It could be a doctor’s office or a therapist’s office or masseuse’s office or dentist’s office. Everyone rushing in, stops suddenly. This place is only meant for halting. It’s a purgatory of sorts. No one makes eye contact. You could be here for a tooth extraction, a horrid cold, a spasming back muscle, a debilitating anxiety that usually keeps you holed up at home. You don’t want to assume why others are here, so you ignore each other.
Looking around, there’s a water cooler, an assortment of tea bags set out on the table: peppermint, earl grey, African red bush. The best flavors are depleted, the black tea bags overflow. It’s silent, save for the buzzing of the fluorescent lights overhead, plastic rectangular panels alternating with popcorn ceiling.
A waning lamp sits on a corner table, the time on the small clock is wrong and it’s aggravating. Shouldn’t a waiting room of all places keep correct time? A laminated wood coffee table is centrally located with magazines stacked too neatly. Who keeps them all so organized, so appealingly kept? Choosing a magazine is like a Rorschach test, wondering if others will judge the decision, if you can live with it yourself. The intellectual rigor of The Economist or the gossipy superficiality of People? The organizational practicality of Real Simple or the envy-inducing travelogues of Condé Nast? Maybe you’ll just scroll, head down on your phone, where you can maintain anonymity.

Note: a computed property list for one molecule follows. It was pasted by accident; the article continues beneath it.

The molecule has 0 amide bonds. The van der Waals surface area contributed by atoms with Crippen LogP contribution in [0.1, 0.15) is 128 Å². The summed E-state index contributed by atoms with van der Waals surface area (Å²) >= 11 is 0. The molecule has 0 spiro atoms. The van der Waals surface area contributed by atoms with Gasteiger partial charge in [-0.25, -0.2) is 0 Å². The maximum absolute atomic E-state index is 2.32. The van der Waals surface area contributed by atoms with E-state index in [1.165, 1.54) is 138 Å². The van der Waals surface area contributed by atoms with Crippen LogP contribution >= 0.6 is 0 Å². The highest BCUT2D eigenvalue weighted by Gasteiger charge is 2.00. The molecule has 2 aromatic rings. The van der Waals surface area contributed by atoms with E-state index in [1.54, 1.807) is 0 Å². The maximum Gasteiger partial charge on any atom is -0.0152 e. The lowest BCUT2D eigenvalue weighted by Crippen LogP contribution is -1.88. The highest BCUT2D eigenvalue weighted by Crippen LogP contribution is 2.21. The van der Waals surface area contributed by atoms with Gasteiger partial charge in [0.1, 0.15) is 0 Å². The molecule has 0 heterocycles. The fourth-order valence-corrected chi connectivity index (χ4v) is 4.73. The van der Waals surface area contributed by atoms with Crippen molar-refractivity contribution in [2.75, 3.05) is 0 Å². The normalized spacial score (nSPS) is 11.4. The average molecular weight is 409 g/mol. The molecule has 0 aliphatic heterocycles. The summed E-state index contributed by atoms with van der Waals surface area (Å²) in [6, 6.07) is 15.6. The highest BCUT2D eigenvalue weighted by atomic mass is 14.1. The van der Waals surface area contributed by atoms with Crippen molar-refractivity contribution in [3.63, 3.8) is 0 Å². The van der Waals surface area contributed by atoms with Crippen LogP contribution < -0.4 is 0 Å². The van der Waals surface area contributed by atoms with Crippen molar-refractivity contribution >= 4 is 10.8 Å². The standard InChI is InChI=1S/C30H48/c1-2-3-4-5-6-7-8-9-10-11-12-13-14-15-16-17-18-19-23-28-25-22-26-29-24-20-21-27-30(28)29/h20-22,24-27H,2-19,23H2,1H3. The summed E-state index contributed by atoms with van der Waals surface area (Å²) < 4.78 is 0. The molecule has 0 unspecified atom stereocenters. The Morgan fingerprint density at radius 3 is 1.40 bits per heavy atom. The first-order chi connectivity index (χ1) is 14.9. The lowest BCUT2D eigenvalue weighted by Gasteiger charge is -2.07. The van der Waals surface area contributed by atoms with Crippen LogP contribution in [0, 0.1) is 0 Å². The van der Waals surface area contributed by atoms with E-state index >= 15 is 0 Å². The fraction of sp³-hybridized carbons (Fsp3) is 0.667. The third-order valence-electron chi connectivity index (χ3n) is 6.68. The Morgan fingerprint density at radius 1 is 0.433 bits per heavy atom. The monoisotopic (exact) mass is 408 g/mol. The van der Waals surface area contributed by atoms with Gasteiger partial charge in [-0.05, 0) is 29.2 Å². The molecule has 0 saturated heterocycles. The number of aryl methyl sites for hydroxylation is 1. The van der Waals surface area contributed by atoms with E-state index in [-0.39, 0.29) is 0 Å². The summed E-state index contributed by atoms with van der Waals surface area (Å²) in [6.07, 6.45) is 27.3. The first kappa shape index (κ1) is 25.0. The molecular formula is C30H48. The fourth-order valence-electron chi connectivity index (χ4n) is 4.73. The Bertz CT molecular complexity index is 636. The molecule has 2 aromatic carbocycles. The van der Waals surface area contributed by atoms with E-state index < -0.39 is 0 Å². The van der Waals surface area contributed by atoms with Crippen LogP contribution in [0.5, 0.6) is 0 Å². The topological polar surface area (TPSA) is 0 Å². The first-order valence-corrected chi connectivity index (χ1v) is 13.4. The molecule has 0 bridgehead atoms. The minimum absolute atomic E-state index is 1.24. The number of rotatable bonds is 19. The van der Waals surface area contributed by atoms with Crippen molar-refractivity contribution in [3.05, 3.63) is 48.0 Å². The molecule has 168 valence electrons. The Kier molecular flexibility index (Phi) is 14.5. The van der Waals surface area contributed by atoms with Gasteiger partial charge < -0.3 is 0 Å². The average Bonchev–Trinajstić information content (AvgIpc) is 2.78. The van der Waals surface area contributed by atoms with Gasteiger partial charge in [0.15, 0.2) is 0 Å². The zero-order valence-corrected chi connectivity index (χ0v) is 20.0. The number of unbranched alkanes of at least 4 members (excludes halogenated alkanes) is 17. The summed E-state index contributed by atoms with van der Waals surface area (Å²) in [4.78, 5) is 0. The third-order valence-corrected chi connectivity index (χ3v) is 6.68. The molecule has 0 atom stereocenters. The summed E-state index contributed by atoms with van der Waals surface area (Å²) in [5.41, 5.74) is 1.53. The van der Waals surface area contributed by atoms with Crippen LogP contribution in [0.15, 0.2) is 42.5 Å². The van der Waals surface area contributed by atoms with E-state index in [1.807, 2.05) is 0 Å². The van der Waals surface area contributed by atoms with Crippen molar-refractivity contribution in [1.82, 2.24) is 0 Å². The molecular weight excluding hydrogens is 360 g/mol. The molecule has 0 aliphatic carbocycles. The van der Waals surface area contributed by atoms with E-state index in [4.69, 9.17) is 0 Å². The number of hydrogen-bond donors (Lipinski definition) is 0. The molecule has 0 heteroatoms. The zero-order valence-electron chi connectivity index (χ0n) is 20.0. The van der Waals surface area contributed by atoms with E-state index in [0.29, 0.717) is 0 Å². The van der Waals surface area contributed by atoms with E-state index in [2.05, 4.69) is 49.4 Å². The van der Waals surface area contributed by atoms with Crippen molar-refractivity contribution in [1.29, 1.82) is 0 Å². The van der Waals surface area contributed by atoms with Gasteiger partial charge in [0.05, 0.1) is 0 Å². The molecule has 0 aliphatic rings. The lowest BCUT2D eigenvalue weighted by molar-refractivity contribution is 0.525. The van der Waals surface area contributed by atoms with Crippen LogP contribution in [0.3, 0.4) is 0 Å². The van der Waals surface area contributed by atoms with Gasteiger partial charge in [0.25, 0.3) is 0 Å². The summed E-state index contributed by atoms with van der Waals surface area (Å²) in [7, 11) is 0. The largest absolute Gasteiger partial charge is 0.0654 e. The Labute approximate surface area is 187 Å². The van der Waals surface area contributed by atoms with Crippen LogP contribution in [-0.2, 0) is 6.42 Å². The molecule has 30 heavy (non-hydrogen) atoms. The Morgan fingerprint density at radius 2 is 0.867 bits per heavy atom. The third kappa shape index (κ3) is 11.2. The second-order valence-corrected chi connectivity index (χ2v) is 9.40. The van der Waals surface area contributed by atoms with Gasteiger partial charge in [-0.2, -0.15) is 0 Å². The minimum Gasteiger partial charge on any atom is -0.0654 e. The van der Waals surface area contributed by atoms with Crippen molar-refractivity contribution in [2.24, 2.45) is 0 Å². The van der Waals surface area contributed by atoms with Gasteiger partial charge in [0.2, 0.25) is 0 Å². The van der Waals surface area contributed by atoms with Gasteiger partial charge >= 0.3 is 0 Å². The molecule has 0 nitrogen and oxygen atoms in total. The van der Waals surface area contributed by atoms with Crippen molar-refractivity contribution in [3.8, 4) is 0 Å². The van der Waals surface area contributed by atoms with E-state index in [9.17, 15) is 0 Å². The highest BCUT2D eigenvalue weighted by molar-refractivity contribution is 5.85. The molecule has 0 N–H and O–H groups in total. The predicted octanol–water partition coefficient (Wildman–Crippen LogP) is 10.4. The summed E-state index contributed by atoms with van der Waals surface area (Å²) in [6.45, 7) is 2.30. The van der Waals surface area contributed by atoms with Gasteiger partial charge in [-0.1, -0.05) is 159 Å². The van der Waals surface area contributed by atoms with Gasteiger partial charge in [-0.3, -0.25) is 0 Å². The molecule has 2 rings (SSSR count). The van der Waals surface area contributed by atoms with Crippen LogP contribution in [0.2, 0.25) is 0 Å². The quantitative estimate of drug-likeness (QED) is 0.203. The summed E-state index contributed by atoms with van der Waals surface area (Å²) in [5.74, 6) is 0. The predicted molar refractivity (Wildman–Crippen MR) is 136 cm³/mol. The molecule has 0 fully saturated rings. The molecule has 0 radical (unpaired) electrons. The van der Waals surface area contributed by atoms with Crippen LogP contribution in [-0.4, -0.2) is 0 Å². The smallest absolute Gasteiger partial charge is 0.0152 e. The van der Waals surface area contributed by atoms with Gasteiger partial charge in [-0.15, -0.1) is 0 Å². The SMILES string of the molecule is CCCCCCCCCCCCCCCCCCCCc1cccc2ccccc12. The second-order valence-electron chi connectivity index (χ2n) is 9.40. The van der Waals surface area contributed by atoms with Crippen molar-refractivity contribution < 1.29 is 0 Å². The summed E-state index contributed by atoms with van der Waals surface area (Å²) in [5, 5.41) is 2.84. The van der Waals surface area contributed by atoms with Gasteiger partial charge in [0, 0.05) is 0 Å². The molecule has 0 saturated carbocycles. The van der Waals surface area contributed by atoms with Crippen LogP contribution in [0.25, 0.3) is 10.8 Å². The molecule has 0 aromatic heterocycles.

You sit too straight backed on the worn leather couch, waiting. You should slouch back, relax. It’s increasingly challenging to sit in silence, in stillness, in this incessantly rushing world. You distractedly peek out of the corner of your eye. The wide leaves of the adjacent plant are drooping, yearning for a drink of water, clearly neglected. It makes you wonder at the reliability of this place; shouldn’t plants be tended to just as people are? You guiltily realize, your own office plants are just as wanting.
Someone opens the door, a stocky middle-aged man. You don’t look at him directly but glance up through your lashes just a moment, long enough to take him in. He’s calculating, surveying the room, deciding if he should grab tea, a magazine, where he should sit. He falters, then grabs a Time magazine. You try not to judge, but you do. He must be serious. But when he sits down, he takes out his phone, scrolling through intently, waiting for his turn.